Confidence and courage are closely related. We often need them both in challenging circumstances. But how exactly do they relate to each other? It occurred to me today that I should reflect for a moment on what's similar and what's different between these two important qualities.
I've claimed for years that confidence is one of the seven most universal conditions for success in any difficult undertaking. But why not courage? Don't we need it as well? Why would one of these qualities, and not the other, be universally applicable to success in challenging endeavors?
First, some careful clarification.
Both confidence and courage are dispositions to think and act in certain ways rather than others. Neither of these qualities in you will let your circumstances dictate what you think or what you do. Courage and confidence both seek to rise above circumstances and shape reality, not just reflect it.
Confidence isn't mainly about believing that certain things will certainly or likely happen. It doesn't require making precise predictions concerning the future and feeling sure of them. It's more about believing in yourself, or your team, than it is about believing that one or another thing is sure to happen.
Courage is more about valuing and treasuring, than it is about predicting or believing, although it can involve all these things.
Confidence is a positive orientation toward doing what you judge to be right that's undeterred by obstacles. It carries a personal expectation that your action will lead you in some way closer to your goals.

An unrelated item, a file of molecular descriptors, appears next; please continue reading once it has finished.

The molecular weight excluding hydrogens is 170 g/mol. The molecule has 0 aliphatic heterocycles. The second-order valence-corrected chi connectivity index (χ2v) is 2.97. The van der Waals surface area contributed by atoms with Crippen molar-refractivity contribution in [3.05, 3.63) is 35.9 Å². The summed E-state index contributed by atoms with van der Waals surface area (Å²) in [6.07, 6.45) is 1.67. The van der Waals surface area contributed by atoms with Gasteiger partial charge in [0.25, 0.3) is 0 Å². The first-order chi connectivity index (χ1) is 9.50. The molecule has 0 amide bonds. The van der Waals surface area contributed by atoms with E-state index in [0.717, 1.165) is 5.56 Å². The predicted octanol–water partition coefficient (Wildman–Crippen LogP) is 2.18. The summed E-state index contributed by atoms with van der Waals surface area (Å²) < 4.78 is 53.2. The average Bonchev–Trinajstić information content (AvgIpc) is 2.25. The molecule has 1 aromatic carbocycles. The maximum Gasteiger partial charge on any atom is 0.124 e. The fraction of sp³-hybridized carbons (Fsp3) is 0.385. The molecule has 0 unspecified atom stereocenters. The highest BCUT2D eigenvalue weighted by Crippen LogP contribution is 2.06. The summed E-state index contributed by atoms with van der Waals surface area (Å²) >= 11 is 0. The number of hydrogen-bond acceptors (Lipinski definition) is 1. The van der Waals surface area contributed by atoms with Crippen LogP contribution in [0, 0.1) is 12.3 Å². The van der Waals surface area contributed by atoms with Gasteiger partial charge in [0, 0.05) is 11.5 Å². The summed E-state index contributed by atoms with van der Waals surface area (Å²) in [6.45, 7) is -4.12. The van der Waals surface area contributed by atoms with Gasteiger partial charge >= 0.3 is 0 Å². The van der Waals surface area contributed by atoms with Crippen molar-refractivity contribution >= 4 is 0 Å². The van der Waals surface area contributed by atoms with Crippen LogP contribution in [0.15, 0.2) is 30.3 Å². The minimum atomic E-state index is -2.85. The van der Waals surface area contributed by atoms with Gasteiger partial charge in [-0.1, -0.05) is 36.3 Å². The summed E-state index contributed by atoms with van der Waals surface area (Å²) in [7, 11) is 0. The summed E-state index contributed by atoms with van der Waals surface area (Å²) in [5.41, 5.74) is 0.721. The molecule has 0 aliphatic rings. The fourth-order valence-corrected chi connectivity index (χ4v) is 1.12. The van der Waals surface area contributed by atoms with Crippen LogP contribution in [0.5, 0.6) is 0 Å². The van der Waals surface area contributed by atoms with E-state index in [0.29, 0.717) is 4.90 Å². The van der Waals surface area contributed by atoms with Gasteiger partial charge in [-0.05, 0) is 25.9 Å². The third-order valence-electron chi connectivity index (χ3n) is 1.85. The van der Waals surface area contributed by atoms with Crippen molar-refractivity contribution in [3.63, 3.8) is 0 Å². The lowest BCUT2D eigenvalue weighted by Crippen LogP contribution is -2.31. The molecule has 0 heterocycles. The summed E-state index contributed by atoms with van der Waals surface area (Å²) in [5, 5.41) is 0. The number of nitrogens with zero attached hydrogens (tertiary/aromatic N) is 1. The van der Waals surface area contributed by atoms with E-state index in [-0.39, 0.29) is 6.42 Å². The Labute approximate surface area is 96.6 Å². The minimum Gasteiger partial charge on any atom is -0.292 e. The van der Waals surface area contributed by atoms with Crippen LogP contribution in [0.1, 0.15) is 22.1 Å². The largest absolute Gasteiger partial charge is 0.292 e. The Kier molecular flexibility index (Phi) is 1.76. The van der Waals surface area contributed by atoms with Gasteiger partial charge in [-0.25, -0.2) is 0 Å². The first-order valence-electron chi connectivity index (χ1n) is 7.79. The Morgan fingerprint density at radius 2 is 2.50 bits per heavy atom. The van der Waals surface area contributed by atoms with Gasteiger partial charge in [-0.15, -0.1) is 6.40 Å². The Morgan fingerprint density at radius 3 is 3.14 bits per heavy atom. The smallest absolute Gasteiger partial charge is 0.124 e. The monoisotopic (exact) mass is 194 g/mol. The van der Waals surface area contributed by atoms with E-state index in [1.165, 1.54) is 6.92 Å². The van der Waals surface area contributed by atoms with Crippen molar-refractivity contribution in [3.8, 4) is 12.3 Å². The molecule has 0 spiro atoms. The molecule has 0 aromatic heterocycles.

Courage is a positive orientation toward doing what you judge to be right that's undeterred by danger. It carries with it a positive commitment that your action is right, regardless of its ultimate results.
Ignorance isn't confidence. Ignorance isn't courage. Neither positive quality can be produced by brainwashing indoctrinations, or supported by mind altering drugs. Each of these qualities is best nurtured in a soil of knowledge and wisdom.
Confidence helps you do what you feel you want to do. It's about marshaling your resources.
Courage helps you do what you feel you ought to do. It's about defeating your fears.
A person acting courageously doesn't necessarily expect success in securing a desired outcome. A person acting confidently does to some extent expect success in securing a desired outcome.
Confidence is a universal condition for success in any challenging endeavor, because challenges always involve obstacles and difficulties. Courage is always helpful, but not always literally necessary, since many challenging situations don't literally involve dangers of harm. But a generally courageous person ordinarily has an easier time of being confident in the face of difficulty.
The deeper of the two qualities may be courage. But the most pervasively useful is probably confidence. When you think about them enough, you come to realize that, different as they are, these two qualities very often go together and be mutually supporting.